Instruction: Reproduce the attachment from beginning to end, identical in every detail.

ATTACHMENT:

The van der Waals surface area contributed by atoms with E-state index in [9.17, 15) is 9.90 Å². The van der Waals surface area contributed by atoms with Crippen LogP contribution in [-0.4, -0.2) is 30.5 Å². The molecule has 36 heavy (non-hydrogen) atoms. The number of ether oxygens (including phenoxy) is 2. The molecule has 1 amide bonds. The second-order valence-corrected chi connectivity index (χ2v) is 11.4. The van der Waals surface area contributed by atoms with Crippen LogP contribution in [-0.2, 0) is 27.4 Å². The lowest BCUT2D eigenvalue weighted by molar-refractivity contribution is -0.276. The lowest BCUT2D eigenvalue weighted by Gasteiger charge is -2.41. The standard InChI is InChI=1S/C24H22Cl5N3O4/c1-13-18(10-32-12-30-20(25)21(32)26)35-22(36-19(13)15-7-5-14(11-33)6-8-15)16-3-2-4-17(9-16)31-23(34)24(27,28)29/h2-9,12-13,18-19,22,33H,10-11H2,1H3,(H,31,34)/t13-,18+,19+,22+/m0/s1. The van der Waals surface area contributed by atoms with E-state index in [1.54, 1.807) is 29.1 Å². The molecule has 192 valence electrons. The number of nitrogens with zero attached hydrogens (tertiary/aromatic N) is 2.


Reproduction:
The van der Waals surface area contributed by atoms with E-state index in [9.17, 15) is 9.90 Å². The van der Waals surface area contributed by atoms with Crippen LogP contribution in [-0.4, -0.2) is 30.5 Å². The molecule has 36 heavy (non-hydrogen) atoms. The number of ether oxygens (including phenoxy) is 2. The molecule has 1 amide bonds. The second-order valence-corrected chi connectivity index (χ2v) is 11.4. The van der Waals surface area contributed by atoms with Crippen LogP contribution in [-0.2, 0) is 27.4 Å². The lowest BCUT2D eigenvalue weighted by molar-refractivity contribution is -0.276. The lowest BCUT2D eigenvalue weighted by Gasteiger charge is -2.41. The standard InChI is InChI=1S/C24H22Cl5N3O4/c1-13-18(10-32-12-30-20(25)21(32)26)35-22(36-19(13)15-7-5-14(11-33)6-8-15)16-3-2-4-17(9-16)31-23(34)24(27,28)29/h2-9,12-13,18-19,22,33H,10-11H2,1H3,(H,31,34)/t13-,18+,19+,22+/m0/s1. The van der Waals surface area contributed by atoms with E-state index in [1.54, 1.807) is 29.1 Å². The molecule has 192 valence electrons. The number of nitrogens with zero attached hydrogens (tertiary/aromatic N) is 2.